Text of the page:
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What happens when fraud happens?

robert-n-cantorMost small business owners don’t believe that fraud can happen to them. However, they are extremely vulnerable to occupational fraud.  Most of the time, believing in the honest of your employees is well founded, but not always.

This article concentrates on asset misappropriation, the most common type of occupational fraud, the other two being corruption and fraudulent statements.  Many workplace crimes are committed from the “inside” and involve the stealing of cash, inventory, equipment or committing payroll fraud.

When fraud is suspected, a trusted team of advisers needs to be assembled and should include someone from human resources, a labor attorney, and an outside financial expert. It is recommended that the financial expert be either a certified fraud examiner or a forensic accountant from an outside company rather than the internal accountant who is typically too close to the situation. A thorough financial investigation must ensue regardless of what the evidence initially shows and should only be communicated to the advisers and those on a “need to know” basis.

Role of the financial expert

The financial expert, will take a variety of steps to quantify the loss. The investigation will commence with an interview followed by the review of documents in the area(s) where the fraudulent activity is suspected starting from a period prior to when the suspicious activity was thought to have occurred. The financial expert has the technical knowledge necessary to perform effective investigations, and her advanced understanding of typical fraud schemes and data analysis techniques allows her to conduct examinations efficiently and strategically.

Signs of behavioral red flags displayed by any of the employees should be communicated to the expert. Examples of red flags are an employee living beyond his means, financial difficulties, family or addiction problems, and unusually close association with vendors/customers.

Fraudulent disbursements are extremely common types of fraud and include billing and payroll schemes, expense reimbursement and check tampering. When these occur, transactions in the detailed general ledger will be reviewed noting uncommon journal entries, excessive voids or credit memos, the appearance of common names on refunds, adjustments to receivables and payables, duplicate payments, and unusual employee expense reimbursements. Backup documentation for “strange” or “uncommon” transactions will be analyzed for fraudulent activity.

Besides the transactional analysis, the expert should review other company data such as a list of vendors, paying attention to those vendors whose payments were sent to a post office box. Then, a cross-check of vendor addresses to employee addresses should be conducted.

There are many types of payroll fraud. Ghost employee schemes are often uncovered when the expert attempts to physically match each employee with his or her name on the payroll register. Pay rate alteration is another type whereby an employee colludes with the payroll clerk who alters their rate of pay. This can be detected by matching the pay rate authorization to the payroll register.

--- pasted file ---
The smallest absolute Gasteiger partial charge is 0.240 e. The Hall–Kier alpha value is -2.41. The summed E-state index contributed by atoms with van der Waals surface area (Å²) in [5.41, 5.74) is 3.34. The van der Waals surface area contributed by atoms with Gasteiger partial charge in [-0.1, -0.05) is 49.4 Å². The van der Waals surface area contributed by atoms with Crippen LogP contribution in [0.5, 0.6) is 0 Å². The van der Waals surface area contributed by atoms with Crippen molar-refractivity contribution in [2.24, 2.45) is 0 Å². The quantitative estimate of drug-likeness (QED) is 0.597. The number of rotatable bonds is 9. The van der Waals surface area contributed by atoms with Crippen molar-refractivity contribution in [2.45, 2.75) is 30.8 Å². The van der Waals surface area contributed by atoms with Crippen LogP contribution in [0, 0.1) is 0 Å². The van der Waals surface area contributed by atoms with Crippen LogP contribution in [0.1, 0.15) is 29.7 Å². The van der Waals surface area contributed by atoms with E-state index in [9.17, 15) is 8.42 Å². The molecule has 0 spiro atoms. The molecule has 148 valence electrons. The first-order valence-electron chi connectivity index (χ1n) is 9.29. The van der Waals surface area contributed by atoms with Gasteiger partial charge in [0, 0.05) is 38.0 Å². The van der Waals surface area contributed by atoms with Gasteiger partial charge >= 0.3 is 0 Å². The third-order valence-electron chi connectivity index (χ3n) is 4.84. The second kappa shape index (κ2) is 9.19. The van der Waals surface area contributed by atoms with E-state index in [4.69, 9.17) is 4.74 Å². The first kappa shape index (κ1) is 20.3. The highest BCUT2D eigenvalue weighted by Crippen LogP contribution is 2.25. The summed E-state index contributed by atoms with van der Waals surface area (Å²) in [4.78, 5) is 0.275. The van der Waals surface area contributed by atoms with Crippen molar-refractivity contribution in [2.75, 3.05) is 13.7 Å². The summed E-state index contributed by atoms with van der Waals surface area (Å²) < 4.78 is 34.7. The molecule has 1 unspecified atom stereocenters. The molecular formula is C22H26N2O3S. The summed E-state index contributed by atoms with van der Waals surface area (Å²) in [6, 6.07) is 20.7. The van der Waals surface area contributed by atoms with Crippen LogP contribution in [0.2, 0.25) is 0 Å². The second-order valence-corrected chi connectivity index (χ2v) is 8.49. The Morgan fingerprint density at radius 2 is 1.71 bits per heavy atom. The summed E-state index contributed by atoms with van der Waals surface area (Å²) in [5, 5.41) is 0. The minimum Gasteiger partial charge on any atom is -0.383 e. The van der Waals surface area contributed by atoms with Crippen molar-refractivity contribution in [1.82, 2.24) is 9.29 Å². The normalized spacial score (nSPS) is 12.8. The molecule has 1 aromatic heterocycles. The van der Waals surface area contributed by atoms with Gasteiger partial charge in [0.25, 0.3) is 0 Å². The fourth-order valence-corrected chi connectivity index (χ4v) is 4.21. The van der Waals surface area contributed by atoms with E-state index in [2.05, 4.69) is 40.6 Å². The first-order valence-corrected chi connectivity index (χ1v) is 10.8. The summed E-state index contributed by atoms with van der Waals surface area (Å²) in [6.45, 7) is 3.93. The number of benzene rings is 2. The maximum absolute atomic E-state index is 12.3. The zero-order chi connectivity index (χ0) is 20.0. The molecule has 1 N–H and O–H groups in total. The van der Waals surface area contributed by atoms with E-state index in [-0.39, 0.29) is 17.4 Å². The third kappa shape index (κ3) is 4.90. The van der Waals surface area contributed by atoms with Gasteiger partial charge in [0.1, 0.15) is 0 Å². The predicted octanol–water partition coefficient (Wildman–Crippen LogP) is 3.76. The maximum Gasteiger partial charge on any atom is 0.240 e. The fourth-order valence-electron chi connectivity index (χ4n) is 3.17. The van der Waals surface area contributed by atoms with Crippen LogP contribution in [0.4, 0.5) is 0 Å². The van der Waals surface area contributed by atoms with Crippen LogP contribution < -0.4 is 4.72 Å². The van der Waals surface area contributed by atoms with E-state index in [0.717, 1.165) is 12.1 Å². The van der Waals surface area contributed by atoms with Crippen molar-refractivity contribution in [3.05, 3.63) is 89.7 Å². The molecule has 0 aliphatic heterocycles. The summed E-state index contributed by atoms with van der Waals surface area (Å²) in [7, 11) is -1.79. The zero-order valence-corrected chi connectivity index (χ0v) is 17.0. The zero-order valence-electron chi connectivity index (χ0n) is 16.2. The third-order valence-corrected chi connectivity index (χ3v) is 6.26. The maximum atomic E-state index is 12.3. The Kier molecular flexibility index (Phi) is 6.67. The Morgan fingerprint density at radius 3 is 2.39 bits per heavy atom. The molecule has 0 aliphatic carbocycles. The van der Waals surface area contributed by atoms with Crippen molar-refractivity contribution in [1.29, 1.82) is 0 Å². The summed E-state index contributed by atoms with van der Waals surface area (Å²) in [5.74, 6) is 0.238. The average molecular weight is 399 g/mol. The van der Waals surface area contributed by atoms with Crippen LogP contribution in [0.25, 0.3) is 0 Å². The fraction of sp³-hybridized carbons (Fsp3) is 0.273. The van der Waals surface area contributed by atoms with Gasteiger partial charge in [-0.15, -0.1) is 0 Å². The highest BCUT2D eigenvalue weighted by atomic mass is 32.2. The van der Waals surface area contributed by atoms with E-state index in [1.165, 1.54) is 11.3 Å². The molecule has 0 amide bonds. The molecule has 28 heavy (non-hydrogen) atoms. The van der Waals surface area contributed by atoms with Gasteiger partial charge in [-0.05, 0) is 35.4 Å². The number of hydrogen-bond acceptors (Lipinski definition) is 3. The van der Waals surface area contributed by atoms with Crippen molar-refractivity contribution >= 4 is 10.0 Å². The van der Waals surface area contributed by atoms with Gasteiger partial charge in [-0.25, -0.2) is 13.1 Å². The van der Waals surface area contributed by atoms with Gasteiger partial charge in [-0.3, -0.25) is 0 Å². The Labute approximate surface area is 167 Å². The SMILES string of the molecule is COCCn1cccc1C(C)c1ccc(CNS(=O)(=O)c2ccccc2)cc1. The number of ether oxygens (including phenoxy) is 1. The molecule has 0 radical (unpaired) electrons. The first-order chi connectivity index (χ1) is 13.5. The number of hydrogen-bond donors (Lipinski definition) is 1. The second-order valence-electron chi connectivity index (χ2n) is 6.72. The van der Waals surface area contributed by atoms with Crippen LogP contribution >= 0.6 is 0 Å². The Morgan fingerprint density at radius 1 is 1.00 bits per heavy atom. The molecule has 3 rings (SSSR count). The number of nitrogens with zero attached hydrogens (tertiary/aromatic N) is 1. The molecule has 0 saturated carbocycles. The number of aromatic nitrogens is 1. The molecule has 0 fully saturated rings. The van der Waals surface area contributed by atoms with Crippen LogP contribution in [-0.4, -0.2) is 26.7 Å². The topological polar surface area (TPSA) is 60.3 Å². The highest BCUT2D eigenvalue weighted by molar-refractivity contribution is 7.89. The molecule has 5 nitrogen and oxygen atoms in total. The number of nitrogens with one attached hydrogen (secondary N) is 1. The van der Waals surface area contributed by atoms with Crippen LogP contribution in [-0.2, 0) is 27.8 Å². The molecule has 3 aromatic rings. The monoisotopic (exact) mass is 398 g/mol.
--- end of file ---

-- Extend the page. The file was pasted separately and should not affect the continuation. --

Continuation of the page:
The most common type, however, is the padding of time sheet hours by employees.  This occurs when the supervisors are known to make a cursory review of the time sheets instead of a more thorough review.

The expert will want to review the monthly bank reconciliations for all accounts for accuracy as well as for old reconciling items that still appear. Bank statements will also be reviewed for unauthorized transfers and copies of canceled checks for check tampering.  Another good indication of theft can be detected if the financial expert reviews the operating budget and compares the actual results to the budget. Large variances should be researched and explained.

Fraud detection

The average scheme continues for approximately 18 months prior to detection, and the most common means of detection is through tips from an employee, customer or others. All organizations should have a fraud hot line, which should be maintained by a third party so those who wish to remain anonymous can do so. The implementation of internal controls over a company’s assets is necessary.  Segregation of duties ensures that there is oversight and review to catch errors. It may help to prevent fraud that requires collusion amongst individuals.

Damages and recovery

When the expert believes that all areas of concern were addressed, he should memorialize the investigative process in a clear and concise document that concludes with a summary of findings.  Backup, comprising of detailed schedules, that depict damages as well as evidentiary proof of such findings should also be attached to the financial expert’s report. This report will be required in the recovery process.

Full financial recovery may be challenging, but it is imperative that the crime be reported regardless of the size of the loss. Remedies include reporting the incident to law enforcement, consideration of a criminal and civil action and the submission of a claim under a fidelity bond, assuming one is in place. All businesses should discuss the purchase of a crime insurance policy with their insurance agent to better protect entity assets.

Robert N. Cantor, CPA, CVA, CFE, is a manager with Hertzbach & Company, P.A.

 

 

 

 

 

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